The cover for this comic is quite famous and rightfully so. It says a lot about the two characters that words would fail to express. But one thing the story did not do was give us the real Frank Castle. While The Punisher was fighting people who know are bad guys, not once is he ever shown to be the sympathetic character he is. The Punisher sympathetic you may ask?

Yes. The main pull about why we care about The Punisher is the WHY of his crusade against crime. If we are not given the why than Frank Castle is just as much a thug as the people he kills. No doubt about it the people that The Punisher kill are bad people and deserved death a long time ago. This is not about trying to feel sorry for people that have intentionally made bad choices in their lives. But we need to care about Frank and the fact that due to his family’s death he’s making the wrong choice for the right reasons. Yet this comic does nothing more than portray Frank Castle as just as much a thug as the drug dealers in the story. It would have been nice to have Matt dig a little deeper into The Punisher’s history and discover what happened with his family. While the two would still be at odds we would at least see that Daredevil understands the motivation for what makes Frank Castle tick despite the fact that what he does sickens him.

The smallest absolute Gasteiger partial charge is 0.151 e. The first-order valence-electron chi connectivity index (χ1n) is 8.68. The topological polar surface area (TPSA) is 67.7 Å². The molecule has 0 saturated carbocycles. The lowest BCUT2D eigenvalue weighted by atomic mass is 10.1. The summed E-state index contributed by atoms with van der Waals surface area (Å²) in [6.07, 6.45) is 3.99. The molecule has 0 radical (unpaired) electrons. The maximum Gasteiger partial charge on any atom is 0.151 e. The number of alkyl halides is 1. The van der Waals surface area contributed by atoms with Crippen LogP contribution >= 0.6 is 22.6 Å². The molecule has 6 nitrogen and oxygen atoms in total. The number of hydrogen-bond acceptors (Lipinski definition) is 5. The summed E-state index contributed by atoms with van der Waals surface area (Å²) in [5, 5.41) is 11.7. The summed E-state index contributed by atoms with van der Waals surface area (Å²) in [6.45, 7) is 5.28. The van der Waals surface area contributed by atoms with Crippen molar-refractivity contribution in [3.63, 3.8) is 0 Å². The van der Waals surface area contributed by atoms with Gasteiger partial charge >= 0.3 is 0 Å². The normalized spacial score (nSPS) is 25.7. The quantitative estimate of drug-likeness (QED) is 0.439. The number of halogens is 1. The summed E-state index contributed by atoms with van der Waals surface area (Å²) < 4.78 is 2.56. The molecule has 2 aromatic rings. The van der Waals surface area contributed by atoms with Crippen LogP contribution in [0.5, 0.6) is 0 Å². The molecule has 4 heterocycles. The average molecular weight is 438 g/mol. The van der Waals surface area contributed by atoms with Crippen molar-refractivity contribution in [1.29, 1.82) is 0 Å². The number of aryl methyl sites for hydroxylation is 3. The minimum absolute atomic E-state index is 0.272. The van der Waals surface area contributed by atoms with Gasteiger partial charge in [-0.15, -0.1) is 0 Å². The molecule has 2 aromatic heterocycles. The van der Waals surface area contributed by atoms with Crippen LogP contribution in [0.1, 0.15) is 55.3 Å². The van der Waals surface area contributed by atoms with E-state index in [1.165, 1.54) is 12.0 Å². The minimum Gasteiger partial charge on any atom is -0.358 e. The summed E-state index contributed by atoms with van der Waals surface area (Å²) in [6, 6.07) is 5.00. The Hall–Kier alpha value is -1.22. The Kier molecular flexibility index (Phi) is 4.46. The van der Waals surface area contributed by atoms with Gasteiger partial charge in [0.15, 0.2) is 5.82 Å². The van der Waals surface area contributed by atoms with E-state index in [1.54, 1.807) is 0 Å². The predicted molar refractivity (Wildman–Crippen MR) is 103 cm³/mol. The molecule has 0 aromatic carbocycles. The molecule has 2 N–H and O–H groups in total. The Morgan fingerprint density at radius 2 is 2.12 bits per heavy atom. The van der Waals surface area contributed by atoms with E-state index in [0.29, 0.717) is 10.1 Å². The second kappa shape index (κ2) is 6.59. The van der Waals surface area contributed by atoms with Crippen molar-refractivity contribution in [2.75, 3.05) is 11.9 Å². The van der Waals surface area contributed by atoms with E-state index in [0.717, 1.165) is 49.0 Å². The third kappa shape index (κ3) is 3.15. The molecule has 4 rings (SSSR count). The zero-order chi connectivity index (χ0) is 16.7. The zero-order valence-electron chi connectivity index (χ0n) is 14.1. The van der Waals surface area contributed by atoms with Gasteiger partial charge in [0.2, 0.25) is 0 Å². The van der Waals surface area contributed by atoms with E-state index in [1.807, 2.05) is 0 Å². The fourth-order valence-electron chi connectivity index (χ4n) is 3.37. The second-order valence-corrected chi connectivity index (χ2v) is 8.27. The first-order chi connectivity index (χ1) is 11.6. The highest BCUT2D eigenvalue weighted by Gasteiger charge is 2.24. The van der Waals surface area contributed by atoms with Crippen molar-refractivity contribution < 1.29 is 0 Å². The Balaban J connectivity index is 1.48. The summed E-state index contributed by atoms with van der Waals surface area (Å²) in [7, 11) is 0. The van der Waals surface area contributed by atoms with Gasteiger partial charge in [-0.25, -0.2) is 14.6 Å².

The story also suffered from the fact that it didn’t feel self contained. A number of things happened that had no relevance to the main story of this issue, the main issue being Matt Murdock proposing marriage to Heather Glenn at the end of the issue. It’s great and all that Matt has found love but this came out of nowhere especially for someone like me who picked up the story at this particular issue. While I should feel impelled to want to know more of what is going on to the point that I investigate the back issues to read more about what is going on, the story itself should have been much more self contained than it was.